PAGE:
Glamorgan have joined Sussex in the semi-finals of the Quarantine Cup after beating them comfortably in the final game of the group stages, a result that sees the Welsh county progress ahead of Kent on the boundary countback rule
Lancashire Stadium: Glamorgan 45-4, Sussex 22 - Glamorgan won by 23 runs
Scenes. What scenes. Extraordinary scenes at the virtually coined Lancashire Stadium. Glamorgan had to win to even stand a chance of reaching a maiden Quarantine Cup quarter-finaal. Sussex, thumbed by Tymal Mills, were already there.
With Roman Walker at the keypad, the Welsh county had to hit at least five boundaries to squirm above Kent and into the final four. And with three balls remaining of their innings – batting first after Mills elected to bowl, they reached their magic number, a figure that gave them a fighting chance and that kept their competition alive as the run-chase began.
Nothing, and I mean nothing, beats a virtual boundary countback.
Mills, previously unbeaten and mightily impressive after initially downplaying his chances of glory, having struggled in a set of pre-season encounters against his partner, began proceedings with his computerised self, searching for the blockhole to some avail, before the last delivery of the first over brought the first of those five golden boundaries – plonked over square leg for six.
Strife was not far away, though; Chris Cooke chipped Rashid Khan straight to Luke Wright at midwicket. One delivery later, that trick should have been repeated – same bowler, same fielder. Only the virtual hands of Wright had a hole in their midst, and David Lloyd survived. A couple of balls later, he struck the second boundary – each one crucial to the Glammy cause, this time Lloyd clipping behind square.
Lloyd’s race was soon run. Danny Briggs – the highest wicket-taker in T20 Blast history, but a somewhat unknown quantity in the eerie world of Virtual Five5 (VFF), struck almost immediately as the batsman picked out Wright.
You wouldn’t wish to speak prematurely, but this felt like a final: two competent controllers, few boundaries, rare mishaps, controlled running and decent bowling. It was as hard-fought – for the right reasons – as any game this viewer has seen.
With a game to break open, Mills turned to Jofra Archer. Shock. His first delivery was up at 96.9mph, his second at 97.8mph. It brought the demise of Billy Root without scoring; his clip into the on-side was expertly swooped upon by Phil Salt, bending down with one hand – like vulture unto carcass – to claim a key wicket. Archer continued to crank it up; his third ball topped the 98mph mark, with virtual Marnus Labuschagne just happy to take a single down to the non-striker’s end.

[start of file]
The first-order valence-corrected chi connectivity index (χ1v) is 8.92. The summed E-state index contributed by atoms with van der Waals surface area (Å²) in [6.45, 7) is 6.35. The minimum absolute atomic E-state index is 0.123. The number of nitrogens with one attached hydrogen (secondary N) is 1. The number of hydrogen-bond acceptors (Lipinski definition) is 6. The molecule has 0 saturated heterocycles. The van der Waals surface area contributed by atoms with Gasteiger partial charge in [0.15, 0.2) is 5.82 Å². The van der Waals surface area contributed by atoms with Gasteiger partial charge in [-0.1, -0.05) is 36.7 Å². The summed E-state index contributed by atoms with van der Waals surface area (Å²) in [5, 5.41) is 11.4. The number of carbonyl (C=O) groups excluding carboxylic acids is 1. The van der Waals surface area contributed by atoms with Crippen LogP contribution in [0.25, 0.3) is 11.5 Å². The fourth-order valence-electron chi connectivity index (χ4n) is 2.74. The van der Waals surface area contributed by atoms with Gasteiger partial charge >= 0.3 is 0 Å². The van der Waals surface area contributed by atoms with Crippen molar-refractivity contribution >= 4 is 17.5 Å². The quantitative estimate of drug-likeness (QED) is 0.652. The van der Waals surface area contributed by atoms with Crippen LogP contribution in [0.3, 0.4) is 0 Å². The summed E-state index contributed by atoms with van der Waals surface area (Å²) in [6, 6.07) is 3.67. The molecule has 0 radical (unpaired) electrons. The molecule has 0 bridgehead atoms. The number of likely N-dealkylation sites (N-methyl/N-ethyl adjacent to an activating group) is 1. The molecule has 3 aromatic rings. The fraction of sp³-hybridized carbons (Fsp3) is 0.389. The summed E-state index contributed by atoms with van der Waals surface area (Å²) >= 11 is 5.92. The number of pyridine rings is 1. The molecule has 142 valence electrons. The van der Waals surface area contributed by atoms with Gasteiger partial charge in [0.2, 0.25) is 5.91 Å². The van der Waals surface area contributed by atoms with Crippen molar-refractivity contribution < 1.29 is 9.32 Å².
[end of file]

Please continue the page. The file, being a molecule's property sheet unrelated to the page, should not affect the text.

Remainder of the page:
Three boundaries still required – eight deliveries left in the innings. Archer to Dan Douthwaite; a flick through midwicket, a forlorn cry of catch – there was no fielder for miles – and four runs. Seven balls remaining, two boundaries still to hit just to keep the Walker campaign alive going into the second innings. Archer’s over closed out, Chris Jordan would be entrusted with the responsibility.
Douthwaite, playing an absolute gem of a make-believe innings, whipped the first ball of the over off his pads for six. He repeated the trick with just three balls remaining. Game on. Boundary countback in play. That little tingly feeling everywhere. BAREST OF MARGINS, and all that lark. Not the World Cup this time, but the Quarantine Cup Group B round-robin phase. Douthwaite for BBC Virtual Sports Personality of the Year? Who knows? He was dismissed off the final ball of the innings, giving viewers the chance to sample a close-up of the unusual goatee being sported by virtual Jordan.
Target set, Glamorgan had 45 runs to defend. Win and qualify – the boundary count now in their favour, Imran Qayyum and his Kent side left to watch on in hope.
Mills sent his computer self to open the batting. It did not immediately pay off. His off-stump was soon on the floor. Experiment over, one assumes. He was replaced by Ravi Bopara, one of several players in this competition making their Cricket19 debuts for their new counties before turning out for their real human sides. He was soon into his work, inducing four byes through a worryingly statuesque Chris Cooke.
The plans from Glamorgan, however, were excellent; wide yorkers mixed in with the occasional bouncer, runs were hard to come by. That frustration showed; Wright was run out by Cooke as he attempted an opportunistic – and curious – single to the wicketkeeper. Slightly weirdly, Bopara followed one ball later in identical circumstances. The experienced pair contributing just three runs off ten deliveries, hamstrung and suffocated by a revitalised Walker, well aware of the prize at stake.
By now, the game had settled into a rhythm; if the ball went for four, it went for four. If the Sussex batsmen missed, Cooke would shy at the stumps. All a bit unusual, but eminently watchable nonetheless.
Graham Wagg then bowled an over that cost just a single, essentially ending things as a veritable contest: 26 off six for a Sussex win, anything less sending Glamorgan through. And it was Walker himself who delivered the last rites, bowling Ben Brown and trapping Stiaan van Zyl lbw to end proceedings.
These two could well meet in the final. Mills is a far better gamer than this showing suggested, while Walker was impressive here. A 23-run victory, defending just 45. Could this be Glamorgan’s year?